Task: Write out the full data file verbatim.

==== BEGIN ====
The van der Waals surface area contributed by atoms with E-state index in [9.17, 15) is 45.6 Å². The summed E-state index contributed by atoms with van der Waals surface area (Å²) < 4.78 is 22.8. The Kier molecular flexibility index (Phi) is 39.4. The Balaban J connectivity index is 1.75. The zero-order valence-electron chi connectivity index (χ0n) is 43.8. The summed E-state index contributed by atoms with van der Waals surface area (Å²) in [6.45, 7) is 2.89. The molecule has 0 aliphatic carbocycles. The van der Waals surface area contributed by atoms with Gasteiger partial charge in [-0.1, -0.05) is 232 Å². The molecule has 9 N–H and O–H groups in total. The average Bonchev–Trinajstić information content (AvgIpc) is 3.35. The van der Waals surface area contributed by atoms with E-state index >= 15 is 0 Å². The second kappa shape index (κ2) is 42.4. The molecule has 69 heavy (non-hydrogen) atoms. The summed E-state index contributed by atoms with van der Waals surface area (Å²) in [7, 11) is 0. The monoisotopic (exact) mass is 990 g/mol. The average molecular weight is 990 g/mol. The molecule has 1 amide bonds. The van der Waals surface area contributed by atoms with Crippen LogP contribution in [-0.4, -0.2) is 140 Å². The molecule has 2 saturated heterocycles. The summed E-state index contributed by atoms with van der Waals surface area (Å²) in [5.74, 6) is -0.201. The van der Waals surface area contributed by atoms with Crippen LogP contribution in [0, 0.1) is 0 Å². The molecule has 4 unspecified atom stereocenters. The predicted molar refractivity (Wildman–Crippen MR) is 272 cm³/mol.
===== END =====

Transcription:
The van der Waals surface area contributed by atoms with E-state index in [9.17, 15) is 45.6 Å². The summed E-state index contributed by atoms with van der Waals surface area (Å²) < 4.78 is 22.8. The Kier molecular flexibility index (Phi) is 39.4. The Balaban J connectivity index is 1.75. The zero-order valence-electron chi connectivity index (χ0n) is 43.8. The summed E-state index contributed by atoms with van der Waals surface area (Å²) in [6.45, 7) is 2.89. The molecule has 0 aliphatic carbocycles. The van der Waals surface area contributed by atoms with Gasteiger partial charge in [-0.1, -0.05) is 232 Å². The molecule has 9 N–H and O–H groups in total. The average Bonchev–Trinajstić information content (AvgIpc) is 3.35. The van der Waals surface area contributed by atoms with E-state index >= 15 is 0 Å². The second kappa shape index (κ2) is 42.4. The molecule has 69 heavy (non-hydrogen) atoms. The summed E-state index contributed by atoms with van der Waals surface area (Å²) in [7, 11) is 0. The monoisotopic (exact) mass is 990 g/mol. The average molecular weight is 990 g/mol. The molecule has 1 amide bonds. The van der Waals surface area contributed by atoms with Crippen LogP contribution in [-0.4, -0.2) is 140 Å². The molecule has 2 saturated heterocycles. The summed E-state index contributed by atoms with van der Waals surface area (Å²) in [5.74, 6) is -0.201. The van der Waals surface area contributed by atoms with Crippen LogP contribution in [0, 0.1) is 0 Å². The molecule has 4 unspecified atom stereocenters. The predicted molar refractivity (Wildman–Crippen MR) is 272 cm³/mol.